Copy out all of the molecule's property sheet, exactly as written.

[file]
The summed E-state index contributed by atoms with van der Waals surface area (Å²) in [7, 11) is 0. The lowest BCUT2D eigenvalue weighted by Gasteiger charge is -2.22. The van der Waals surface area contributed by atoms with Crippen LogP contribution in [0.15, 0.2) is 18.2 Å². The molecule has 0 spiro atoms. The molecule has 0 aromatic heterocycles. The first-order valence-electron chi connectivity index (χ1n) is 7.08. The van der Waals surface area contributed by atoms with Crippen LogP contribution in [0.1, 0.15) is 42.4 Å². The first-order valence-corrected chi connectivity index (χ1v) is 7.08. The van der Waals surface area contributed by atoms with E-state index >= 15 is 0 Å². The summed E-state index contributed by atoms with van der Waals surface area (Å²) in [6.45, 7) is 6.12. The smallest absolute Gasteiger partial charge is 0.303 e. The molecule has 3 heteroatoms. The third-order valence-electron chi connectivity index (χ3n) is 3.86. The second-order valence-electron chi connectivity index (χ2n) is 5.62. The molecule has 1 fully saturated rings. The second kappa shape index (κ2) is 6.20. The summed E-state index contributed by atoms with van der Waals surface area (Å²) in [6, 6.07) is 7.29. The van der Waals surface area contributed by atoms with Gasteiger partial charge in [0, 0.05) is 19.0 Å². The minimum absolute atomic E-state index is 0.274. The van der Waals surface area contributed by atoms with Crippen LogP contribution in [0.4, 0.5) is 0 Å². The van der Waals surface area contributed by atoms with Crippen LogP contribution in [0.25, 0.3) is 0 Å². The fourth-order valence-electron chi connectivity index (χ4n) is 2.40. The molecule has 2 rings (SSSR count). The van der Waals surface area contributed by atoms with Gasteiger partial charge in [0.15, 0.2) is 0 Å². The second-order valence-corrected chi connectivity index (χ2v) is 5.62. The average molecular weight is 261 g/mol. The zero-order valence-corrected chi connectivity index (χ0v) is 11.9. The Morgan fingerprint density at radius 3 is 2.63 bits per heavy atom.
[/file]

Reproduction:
The summed E-state index contributed by atoms with van der Waals surface area (Å²) in [7, 11) is 0. The lowest BCUT2D eigenvalue weighted by Gasteiger charge is -2.22. The van der Waals surface area contributed by atoms with Crippen LogP contribution in [0.15, 0.2) is 18.2 Å². The molecule has 0 spiro atoms. The molecule has 0 aromatic heterocycles. The first-order valence-electron chi connectivity index (χ1n) is 7.08. The van der Waals surface area contributed by atoms with Crippen LogP contribution in [0.1, 0.15) is 42.4 Å². The first-order valence-corrected chi connectivity index (χ1v) is 7.08. The van der Waals surface area contributed by atoms with E-state index >= 15 is 0 Å². The summed E-state index contributed by atoms with van der Waals surface area (Å²) in [6.45, 7) is 6.12. The smallest absolute Gasteiger partial charge is 0.303 e. The molecule has 3 heteroatoms. The third-order valence-electron chi connectivity index (χ3n) is 3.86. The second-order valence-electron chi connectivity index (χ2n) is 5.62. The molecule has 1 fully saturated rings. The second kappa shape index (κ2) is 6.20. The summed E-state index contributed by atoms with van der Waals surface area (Å²) in [6, 6.07) is 7.29. The van der Waals surface area contributed by atoms with Gasteiger partial charge in [0, 0.05) is 19.0 Å². The minimum absolute atomic E-state index is 0.274. The van der Waals surface area contributed by atoms with Crippen LogP contribution in [0.4, 0.5) is 0 Å². The van der Waals surface area contributed by atoms with Crippen LogP contribution in [0.25, 0.3) is 0 Å². The fourth-order valence-electron chi connectivity index (χ4n) is 2.40. The molecule has 2 rings (SSSR count). The van der Waals surface area contributed by atoms with Gasteiger partial charge in [0.15, 0.2) is 0 Å². The second-order valence-corrected chi connectivity index (χ2v) is 5.62. The average molecular weight is 261 g/mol. The zero-order valence-corrected chi connectivity index (χ0v) is 11.9. The Morgan fingerprint density at radius 3 is 2.63 bits per heavy atom.